These veggies all have a huge amount of fiber, which adds bulk to stool and helps it pass smoothly through the digestive tract, stimulates peristaltic motion and secretion of gastric juices. It also helps prevent constipation, and has protective effect in the stomach and colon against various illnesses.

Broccoli

Benefits for your baby

B for bliss…Broccoli contains a good amount of B vitamins and it plays a major role in having healthy nervous system function so "Blend Broccoli for a Blissful life!"

It also plays an important role in growth and development, and healthy energy levels. A strong antioxidant that helps with eyes and skin health. It clears toxins from the body relating to symptoms of itches, rashes and eczema. Broccoli also prevents constipation and gentle on the bowels. It boosts the immune system, promotes strong bones and teeth and is also fantastic food in pregnancy and when breastfeeding. Broccoli is also an excellent food source to help fight against iron deficiency anemia!

Nutrients

  • Vitamin A
  • B complex including Folate
  • Vitamin C, E, K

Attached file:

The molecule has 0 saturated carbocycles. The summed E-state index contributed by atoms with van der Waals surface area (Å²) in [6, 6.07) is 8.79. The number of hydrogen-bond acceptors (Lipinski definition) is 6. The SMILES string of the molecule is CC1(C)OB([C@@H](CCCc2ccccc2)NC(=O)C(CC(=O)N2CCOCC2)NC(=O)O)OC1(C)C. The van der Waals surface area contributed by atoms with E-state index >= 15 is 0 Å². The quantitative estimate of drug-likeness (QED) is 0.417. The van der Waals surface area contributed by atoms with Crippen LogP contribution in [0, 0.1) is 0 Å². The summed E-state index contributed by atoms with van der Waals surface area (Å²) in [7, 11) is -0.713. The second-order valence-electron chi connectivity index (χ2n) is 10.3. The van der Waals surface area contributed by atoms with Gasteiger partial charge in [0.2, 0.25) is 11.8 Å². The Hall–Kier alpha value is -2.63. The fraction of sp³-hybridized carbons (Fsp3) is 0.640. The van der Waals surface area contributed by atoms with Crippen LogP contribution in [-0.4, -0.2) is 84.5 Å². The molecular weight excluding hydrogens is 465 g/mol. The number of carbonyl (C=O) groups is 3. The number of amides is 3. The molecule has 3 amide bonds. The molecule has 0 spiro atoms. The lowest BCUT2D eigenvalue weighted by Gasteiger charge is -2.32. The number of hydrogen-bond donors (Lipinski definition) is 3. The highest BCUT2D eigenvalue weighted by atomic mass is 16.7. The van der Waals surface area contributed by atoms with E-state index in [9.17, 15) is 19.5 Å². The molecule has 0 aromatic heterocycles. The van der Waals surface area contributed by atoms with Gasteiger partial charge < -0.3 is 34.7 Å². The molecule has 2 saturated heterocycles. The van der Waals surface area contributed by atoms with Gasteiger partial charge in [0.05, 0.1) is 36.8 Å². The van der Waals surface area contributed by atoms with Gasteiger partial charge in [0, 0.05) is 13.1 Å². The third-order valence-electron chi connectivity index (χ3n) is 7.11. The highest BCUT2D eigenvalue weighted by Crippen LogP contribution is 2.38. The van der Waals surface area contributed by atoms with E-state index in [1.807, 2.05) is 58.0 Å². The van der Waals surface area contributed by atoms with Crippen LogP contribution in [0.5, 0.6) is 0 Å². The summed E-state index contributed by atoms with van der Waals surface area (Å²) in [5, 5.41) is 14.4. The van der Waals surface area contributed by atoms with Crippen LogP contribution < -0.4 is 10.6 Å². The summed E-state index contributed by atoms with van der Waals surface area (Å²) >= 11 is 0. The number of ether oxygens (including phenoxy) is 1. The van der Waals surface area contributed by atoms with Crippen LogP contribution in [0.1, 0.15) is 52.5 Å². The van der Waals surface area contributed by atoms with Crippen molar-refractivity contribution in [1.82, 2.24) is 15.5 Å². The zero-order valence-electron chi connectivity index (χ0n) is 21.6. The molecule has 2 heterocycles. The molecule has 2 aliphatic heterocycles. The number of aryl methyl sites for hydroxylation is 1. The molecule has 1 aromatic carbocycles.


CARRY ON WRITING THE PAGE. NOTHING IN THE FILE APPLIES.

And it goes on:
• Iron
  • Potassium
  • Selenium
  • Manganese
  • Magnesium
  • Phosphorus
  • Beta carotene
  • Zinc
  • Omega 3 fatty acids

Carrots

Benefits for your baby

Carrots are a great source of antioxidants and are essential for eye and skin health. They have antiseptic and antibacterial qualities and help boost the immune system. Carrots stimulate the gums and saliva production which combats bacteria causing cavities and other oral health issues.

Nutrition

  • Beta-carotene
  • Vitamin A, C, K, B5, B8, folate
  • Biotin
  • Iron
  • Potassium

Parsnip

Benefits for your baby

Parsnip improves digestive processes. It promotes proper growth and development, strengthens the immune system and protects the cardiovascular system. Due to its potassium content it plays an integral part in healthy neural system activity and brain health which increases cognition and concentration.

Nutrients

  • Iron
  • Zinc
  • Magnesium
  • manganese
  • Folate
  • Potassium
  • Vitamin B, C, E and K

Swede

Benefits for your baby

Due to its antioxidant qualities, swede is excellent for boosting the immune system. It also improves digestive health, metabolic functions and helps to build strong bones.

Nutrients

  • Manganese
  • Potassium
  • Phosphorus
  • Magnesium
  • Calcium
  • Iron
  • Zinc
  • Vitamins B, C, E, K
  • Carotenoids
  • Glucosinolates

Sweet potato

Benefits for your baby